Vertigo

vertigo hitchcockAlfred Hitchcock’s 1958 film, which topped the British Film Institute’s poll in 2012 for best film of all time, is deservedly famous. But how many people have read the book the film was based upon?

Well, Pushkin Press have just released a new crime imprint, Pushkin Vertigo, that features the novel along with other international crime masterworks published originally between the 1920s and 1970s. Vertigo was written by the amazing French crime duo, Pierre Boileau and Thomas Narcejac, who I actually became rather interested in about a decade ago. Their books are often outrageous in premise and yet they pull them off brilliantly. Mostly they turn on a seemingly supernatural occurrence which always ends up with a logical explanation as part of a dastardly crime. So they’re both nutty and completely engrossing, a combination that always hovers around the supernatural in any case, something Boileau-Narcejac exploit ruthlessly in the knowledge that the impossible, the numinous and the inexplicable have a hypnotic effect on us.

vertigo boileauVertigo as written by Boileau-Narcejac is essentially a ghost story – or rather a Geist story, the original term from which ghost derives, meaning the spirit or soul. The story begins when ex-police detective, Roger Flavières is employed by his old friend, Paul Gevigny, to keep his wife, Madeleine, under strict surveillance. According to Gevigny, Madeleine has been experiencing periods of blackout, moments of ecstatic absence that have led him to suspect her of being possessed by the spirit of her suicidal grandmother, Pauline Lagerlac. Flavières is initially skeptical: ‘Either your wife’s ill or she’s up to some game or other,’ he tells Gevigny. However, once he has made Madeleine’s acquaintance and begun his mission of surveillance, Flavières undergoes a radical change of heart. Not only does he become convinced of her ghostly possession, but he also falls deeply in love with her. After thwarting her suicide attempt, he exchanges his role of spy for that of protector; rescuing Madeleine from her own internal estrangement becomes his raison d’être.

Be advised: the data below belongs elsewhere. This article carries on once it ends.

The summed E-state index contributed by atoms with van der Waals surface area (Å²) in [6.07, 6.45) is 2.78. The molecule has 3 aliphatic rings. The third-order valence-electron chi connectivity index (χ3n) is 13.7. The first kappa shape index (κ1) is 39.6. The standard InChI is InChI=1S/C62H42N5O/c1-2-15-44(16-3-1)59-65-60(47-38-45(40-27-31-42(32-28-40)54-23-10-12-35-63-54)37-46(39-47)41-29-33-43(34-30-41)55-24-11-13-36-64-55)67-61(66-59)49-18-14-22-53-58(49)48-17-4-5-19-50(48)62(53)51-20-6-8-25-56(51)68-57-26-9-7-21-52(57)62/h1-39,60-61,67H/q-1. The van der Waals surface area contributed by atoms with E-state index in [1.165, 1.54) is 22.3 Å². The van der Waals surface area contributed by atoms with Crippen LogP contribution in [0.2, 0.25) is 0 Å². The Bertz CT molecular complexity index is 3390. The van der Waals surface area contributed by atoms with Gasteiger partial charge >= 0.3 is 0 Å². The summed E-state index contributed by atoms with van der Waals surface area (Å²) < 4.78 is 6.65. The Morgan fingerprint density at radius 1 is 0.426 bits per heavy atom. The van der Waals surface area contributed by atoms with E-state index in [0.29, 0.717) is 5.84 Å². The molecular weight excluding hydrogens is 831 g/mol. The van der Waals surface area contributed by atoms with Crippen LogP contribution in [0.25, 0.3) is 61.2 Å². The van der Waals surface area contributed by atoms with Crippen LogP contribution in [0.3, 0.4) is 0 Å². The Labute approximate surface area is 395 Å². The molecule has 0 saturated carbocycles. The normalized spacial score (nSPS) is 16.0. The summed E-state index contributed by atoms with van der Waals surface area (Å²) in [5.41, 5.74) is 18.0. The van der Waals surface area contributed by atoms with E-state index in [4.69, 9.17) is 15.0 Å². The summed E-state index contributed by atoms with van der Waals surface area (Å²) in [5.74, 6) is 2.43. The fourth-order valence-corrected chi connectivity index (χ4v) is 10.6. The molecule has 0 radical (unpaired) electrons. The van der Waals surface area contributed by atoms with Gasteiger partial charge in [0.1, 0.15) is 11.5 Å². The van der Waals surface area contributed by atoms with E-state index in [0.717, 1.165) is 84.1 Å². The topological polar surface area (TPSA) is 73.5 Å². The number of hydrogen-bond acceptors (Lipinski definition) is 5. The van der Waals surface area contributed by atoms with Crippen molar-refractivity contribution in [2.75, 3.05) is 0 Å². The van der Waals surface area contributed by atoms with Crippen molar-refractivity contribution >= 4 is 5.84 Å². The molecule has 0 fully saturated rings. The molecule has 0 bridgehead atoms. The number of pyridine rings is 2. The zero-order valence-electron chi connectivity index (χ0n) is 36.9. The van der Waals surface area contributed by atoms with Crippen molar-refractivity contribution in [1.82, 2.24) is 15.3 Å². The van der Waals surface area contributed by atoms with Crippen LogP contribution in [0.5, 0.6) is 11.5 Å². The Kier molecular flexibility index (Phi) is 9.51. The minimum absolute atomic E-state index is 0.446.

However, Flavières has one fatal weakness; his vertigo has already made him abandon his job in the police force after an incident in which a colleague, taking his place in a rooftop chase, fell to his death. The logic of inevitable repetition powers this story and so, when Madeleine rushes to the top of a church tower in a moment of otherworldly possession, Flavières finds himself once again unable to intervene, and once again forced to witness a death by falling.

Flavières is a curious mix of frustrated heroism and full-blown neurosis, a prickly, unstable character whose cynicism is a form of romanticism contaminated by despair.Yet his force is bound up in his determination to overcome his own phobias and to find strength and courage inside a mind tortured by its own uncertainties. When he rescues Madeleine from her attempt to drown herself, he rescues himself from his apathy and aimlessness – small wonder then, that when he loses her, he thinks: ‘She was dead. And he was dead with her.’ What a clever, tight thematic grip this narrative exerts; Madeleine is possessed by the spirit of Pauline Lagerlac, and in going to her rescue, Flavières becomes possessed by the spirit of the woman he adores. Round and round in circles we go, but it doesn’t stop there.